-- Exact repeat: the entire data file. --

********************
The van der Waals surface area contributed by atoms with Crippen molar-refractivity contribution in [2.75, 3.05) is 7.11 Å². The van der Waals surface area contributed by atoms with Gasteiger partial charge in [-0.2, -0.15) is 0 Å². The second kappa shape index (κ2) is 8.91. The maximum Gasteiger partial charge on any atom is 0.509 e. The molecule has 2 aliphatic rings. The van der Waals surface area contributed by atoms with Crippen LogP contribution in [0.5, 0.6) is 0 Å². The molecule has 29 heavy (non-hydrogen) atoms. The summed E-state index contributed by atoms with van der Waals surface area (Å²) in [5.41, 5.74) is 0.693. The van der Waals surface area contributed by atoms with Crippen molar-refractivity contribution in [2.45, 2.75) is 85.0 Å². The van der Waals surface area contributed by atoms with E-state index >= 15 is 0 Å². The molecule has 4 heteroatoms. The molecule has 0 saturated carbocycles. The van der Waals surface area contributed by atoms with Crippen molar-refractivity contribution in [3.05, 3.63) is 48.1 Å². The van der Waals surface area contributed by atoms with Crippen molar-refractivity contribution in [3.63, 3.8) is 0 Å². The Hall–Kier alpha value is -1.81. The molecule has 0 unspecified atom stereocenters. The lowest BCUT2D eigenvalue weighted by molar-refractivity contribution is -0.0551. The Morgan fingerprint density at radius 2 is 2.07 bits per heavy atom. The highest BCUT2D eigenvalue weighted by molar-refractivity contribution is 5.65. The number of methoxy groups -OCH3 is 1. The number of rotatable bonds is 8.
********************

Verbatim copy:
The van der Waals surface area contributed by atoms with Crippen molar-refractivity contribution in [2.75, 3.05) is 7.11 Å². The van der Waals surface area contributed by atoms with Gasteiger partial charge in [-0.2, -0.15) is 0 Å². The second kappa shape index (κ2) is 8.91. The maximum Gasteiger partial charge on any atom is 0.509 e. The molecule has 2 aliphatic rings. The van der Waals surface area contributed by atoms with Crippen LogP contribution in [0.5, 0.6) is 0 Å². The molecule has 29 heavy (non-hydrogen) atoms. The summed E-state index contributed by atoms with van der Waals surface area (Å²) in [5.41, 5.74) is 0.693. The van der Waals surface area contributed by atoms with Crippen molar-refractivity contribution in [2.45, 2.75) is 85.0 Å². The van der Waals surface area contributed by atoms with E-state index >= 15 is 0 Å². The molecule has 4 heteroatoms. The molecule has 0 saturated carbocycles. The van der Waals surface area contributed by atoms with Crippen molar-refractivity contribution in [3.05, 3.63) is 48.1 Å². The van der Waals surface area contributed by atoms with Crippen molar-refractivity contribution in [3.63, 3.8) is 0 Å². The Hall–Kier alpha value is -1.81. The molecule has 0 unspecified atom stereocenters. The lowest BCUT2D eigenvalue weighted by molar-refractivity contribution is -0.0551. The Morgan fingerprint density at radius 2 is 2.07 bits per heavy atom. The highest BCUT2D eigenvalue weighted by molar-refractivity contribution is 5.65. The number of methoxy groups -OCH3 is 1. The number of rotatable bonds is 8.